One must pay the piper

riobravo

New Member
Persian
Anybody can help about this quote:

This is the context: Beg her forgiveness, sir. There's no help for it! One must pay the piper...

Thanks
 
  • riobravo

    New Member
    Persian
    I like this moving of ideas here in the forum. Actually I put the context of the phrase when I quoted from the book. You are right , it is Anna Karenina, but the scene is about the moment that nurse is coming at the door of Arkadyevich, and to encourage him to go and apologize and ask for his wife forgiveness! This is a bit more of the quote:

    " You must have pity , sir, on the children. Beg her for forgiveness, sir. There's no help for it! One must pay the piper...

    <Deletion>
     
    Last edited by a moderator:

    pwmeek

    Senior Member
    English - American
    It derives from the adage: He who dances must pay the piper. If you do something, you must accept the consequences.

    He has done something that offended or hurt his wife, and is now morally obligated to accept responsibility and apologize.
     

    redgiant

    Senior Member
    Cantonese, Hong Kong
    It reminds me of another adage, "you lie in the bed you make", which means along the lines of "you do something wrong and have to bear the consequences".
     

    Hermione Golightly

    Senior Member
    British English
    The only relevant saying I know is: He who pays the piper, calls the tune. I suppose it could be reversed to give: He who calls the tune, must pay the piper. I really can't fit my understanding of either of these into the context. Maybe there's something a bit 'off' in the translation? "You made your bed and now you have to lie in it" sounds more likely to me, as redgiant says. You got yourself into this mess and it's up to you to get yourself out of it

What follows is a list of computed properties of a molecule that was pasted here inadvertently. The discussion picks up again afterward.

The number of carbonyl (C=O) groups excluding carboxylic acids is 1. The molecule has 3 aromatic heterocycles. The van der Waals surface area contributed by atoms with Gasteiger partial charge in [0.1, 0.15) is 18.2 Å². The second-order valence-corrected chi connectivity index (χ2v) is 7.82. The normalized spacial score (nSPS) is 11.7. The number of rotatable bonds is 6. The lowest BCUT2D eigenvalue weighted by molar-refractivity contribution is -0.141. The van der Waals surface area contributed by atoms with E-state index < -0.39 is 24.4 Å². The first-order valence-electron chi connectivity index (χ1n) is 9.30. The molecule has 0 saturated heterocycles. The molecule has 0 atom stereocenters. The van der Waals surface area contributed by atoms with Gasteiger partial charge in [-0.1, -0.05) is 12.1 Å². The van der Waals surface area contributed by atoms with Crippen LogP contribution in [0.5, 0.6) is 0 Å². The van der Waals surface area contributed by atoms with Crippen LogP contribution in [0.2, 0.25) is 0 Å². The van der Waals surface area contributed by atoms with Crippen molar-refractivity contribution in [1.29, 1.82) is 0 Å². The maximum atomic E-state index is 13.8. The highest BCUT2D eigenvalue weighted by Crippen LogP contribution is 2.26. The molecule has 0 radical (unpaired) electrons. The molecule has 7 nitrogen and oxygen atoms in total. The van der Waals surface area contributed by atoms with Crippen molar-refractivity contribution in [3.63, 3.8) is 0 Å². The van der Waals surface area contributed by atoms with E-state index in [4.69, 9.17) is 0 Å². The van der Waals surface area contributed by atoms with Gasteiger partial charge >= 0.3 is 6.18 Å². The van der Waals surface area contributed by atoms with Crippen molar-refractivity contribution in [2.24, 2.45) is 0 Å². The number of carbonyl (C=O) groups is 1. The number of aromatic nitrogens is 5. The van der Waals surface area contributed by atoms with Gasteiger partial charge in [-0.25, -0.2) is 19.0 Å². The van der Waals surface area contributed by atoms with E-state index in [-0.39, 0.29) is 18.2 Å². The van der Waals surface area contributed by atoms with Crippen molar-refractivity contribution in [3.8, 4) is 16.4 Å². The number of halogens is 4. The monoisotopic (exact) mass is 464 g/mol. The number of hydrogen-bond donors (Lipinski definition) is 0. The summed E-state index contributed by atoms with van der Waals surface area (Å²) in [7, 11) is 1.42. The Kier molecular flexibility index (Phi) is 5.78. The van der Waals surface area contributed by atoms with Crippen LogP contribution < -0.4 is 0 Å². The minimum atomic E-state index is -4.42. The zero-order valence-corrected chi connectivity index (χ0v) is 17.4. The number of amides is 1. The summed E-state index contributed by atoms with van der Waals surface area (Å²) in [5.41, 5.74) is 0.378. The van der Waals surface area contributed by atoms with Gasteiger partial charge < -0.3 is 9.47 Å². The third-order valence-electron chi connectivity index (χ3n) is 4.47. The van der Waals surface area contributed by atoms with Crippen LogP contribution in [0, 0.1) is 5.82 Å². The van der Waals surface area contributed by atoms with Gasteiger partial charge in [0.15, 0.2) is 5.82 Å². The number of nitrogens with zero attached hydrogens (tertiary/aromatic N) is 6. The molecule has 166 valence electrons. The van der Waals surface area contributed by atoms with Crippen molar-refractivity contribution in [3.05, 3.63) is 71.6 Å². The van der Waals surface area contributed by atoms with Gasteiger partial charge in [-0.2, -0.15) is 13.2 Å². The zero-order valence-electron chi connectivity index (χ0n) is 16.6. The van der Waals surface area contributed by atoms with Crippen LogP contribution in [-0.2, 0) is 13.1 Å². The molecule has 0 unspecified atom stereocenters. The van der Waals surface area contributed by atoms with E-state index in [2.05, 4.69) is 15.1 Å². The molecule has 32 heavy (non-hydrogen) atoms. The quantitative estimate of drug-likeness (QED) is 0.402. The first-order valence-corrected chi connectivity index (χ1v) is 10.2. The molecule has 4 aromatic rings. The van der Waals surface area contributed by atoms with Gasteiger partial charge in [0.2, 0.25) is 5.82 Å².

(Quoted speech is not a context- context means the circumstances surrounding a quote, which give information as to its meaning and guide the most helpful answers)

    Hermione
     

    Loob

    Senior Member
    English UK
    As pwmeek pointed out, there is another adage that does make sense here: He who dances must pay the piper.
    I hadn't come across that saying before this thread (though I'm familiar with Hermione's He who pays the piper calls the tune). I'm sure pwmeek's right, though:):thumbsup:.


    I see that other translations of Anna Karenina have things like:
    You must have pity
    , sir, on the children. Beg her forgiveness, sir. There's no help for it! One must take the consequences ..."


    Later edit: I've just found this previous thread, which discusses the two proverbs: pay the piper.
     
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    riobravo

    New Member
    Persian
    Thanks for insightful reply. would it possible that you give me the full reference of the translation that you were quoting from. I have the feeling that this translation that I got from online is little bit off with such usage that are not that nicely pointed to the subject.